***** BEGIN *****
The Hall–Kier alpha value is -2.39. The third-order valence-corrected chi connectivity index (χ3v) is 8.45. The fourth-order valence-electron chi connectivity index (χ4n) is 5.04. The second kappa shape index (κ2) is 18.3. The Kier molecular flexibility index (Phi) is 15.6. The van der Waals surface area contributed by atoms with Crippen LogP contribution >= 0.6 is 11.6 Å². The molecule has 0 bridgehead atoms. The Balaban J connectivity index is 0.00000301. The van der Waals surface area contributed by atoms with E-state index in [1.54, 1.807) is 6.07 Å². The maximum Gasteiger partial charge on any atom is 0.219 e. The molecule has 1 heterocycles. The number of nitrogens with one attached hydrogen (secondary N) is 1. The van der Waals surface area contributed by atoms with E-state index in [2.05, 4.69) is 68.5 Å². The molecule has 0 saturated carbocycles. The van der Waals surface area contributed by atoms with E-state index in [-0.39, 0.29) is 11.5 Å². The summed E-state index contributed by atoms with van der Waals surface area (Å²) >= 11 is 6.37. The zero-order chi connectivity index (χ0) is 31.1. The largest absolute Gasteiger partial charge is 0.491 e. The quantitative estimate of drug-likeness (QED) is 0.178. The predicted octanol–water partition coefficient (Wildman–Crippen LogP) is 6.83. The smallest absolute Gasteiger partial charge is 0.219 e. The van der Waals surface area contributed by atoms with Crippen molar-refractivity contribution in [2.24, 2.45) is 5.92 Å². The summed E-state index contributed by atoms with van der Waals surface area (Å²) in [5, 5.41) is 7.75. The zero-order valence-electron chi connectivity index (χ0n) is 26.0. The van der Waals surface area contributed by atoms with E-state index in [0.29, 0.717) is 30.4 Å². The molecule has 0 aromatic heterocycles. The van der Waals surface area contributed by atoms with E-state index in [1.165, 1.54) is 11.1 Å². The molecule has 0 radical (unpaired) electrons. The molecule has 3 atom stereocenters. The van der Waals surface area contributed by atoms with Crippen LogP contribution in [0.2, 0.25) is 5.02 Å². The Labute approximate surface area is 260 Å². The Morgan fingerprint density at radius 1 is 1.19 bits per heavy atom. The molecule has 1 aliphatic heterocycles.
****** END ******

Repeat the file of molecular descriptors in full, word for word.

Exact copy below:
The Hall–Kier alpha value is -2.39. The third-order valence-corrected chi connectivity index (χ3v) is 8.45. The fourth-order valence-electron chi connectivity index (χ4n) is 5.04. The second kappa shape index (κ2) is 18.3. The Kier molecular flexibility index (Phi) is 15.6. The van der Waals surface area contributed by atoms with Crippen LogP contribution >= 0.6 is 11.6 Å². The molecule has 0 bridgehead atoms. The Balaban J connectivity index is 0.00000301. The van der Waals surface area contributed by atoms with E-state index in [1.54, 1.807) is 6.07 Å². The maximum Gasteiger partial charge on any atom is 0.219 e. The molecule has 1 heterocycles. The number of nitrogens with one attached hydrogen (secondary N) is 1. The van der Waals surface area contributed by atoms with E-state index in [2.05, 4.69) is 68.5 Å². The molecule has 0 saturated carbocycles. The van der Waals surface area contributed by atoms with E-state index in [-0.39, 0.29) is 11.5 Å². The summed E-state index contributed by atoms with van der Waals surface area (Å²) >= 11 is 6.37. The zero-order chi connectivity index (χ0) is 31.1. The largest absolute Gasteiger partial charge is 0.491 e. The quantitative estimate of drug-likeness (QED) is 0.178. The predicted octanol–water partition coefficient (Wildman–Crippen LogP) is 6.83. The smallest absolute Gasteiger partial charge is 0.219 e. The van der Waals surface area contributed by atoms with Crippen molar-refractivity contribution in [2.24, 2.45) is 5.92 Å². The summed E-state index contributed by atoms with van der Waals surface area (Å²) in [5, 5.41) is 7.75. The zero-order valence-electron chi connectivity index (χ0n) is 26.0. The van der Waals surface area contributed by atoms with E-state index in [0.29, 0.717) is 30.4 Å². The molecule has 0 aromatic heterocycles. The van der Waals surface area contributed by atoms with E-state index in [1.165, 1.54) is 11.1 Å². The molecule has 0 radical (unpaired) electrons. The molecule has 3 atom stereocenters. The van der Waals surface area contributed by atoms with Crippen LogP contribution in [0.2, 0.25) is 5.02 Å². The Labute approximate surface area is 260 Å². The Morgan fingerprint density at radius 1 is 1.19 bits per heavy atom. The molecule has 1 aliphatic heterocycles.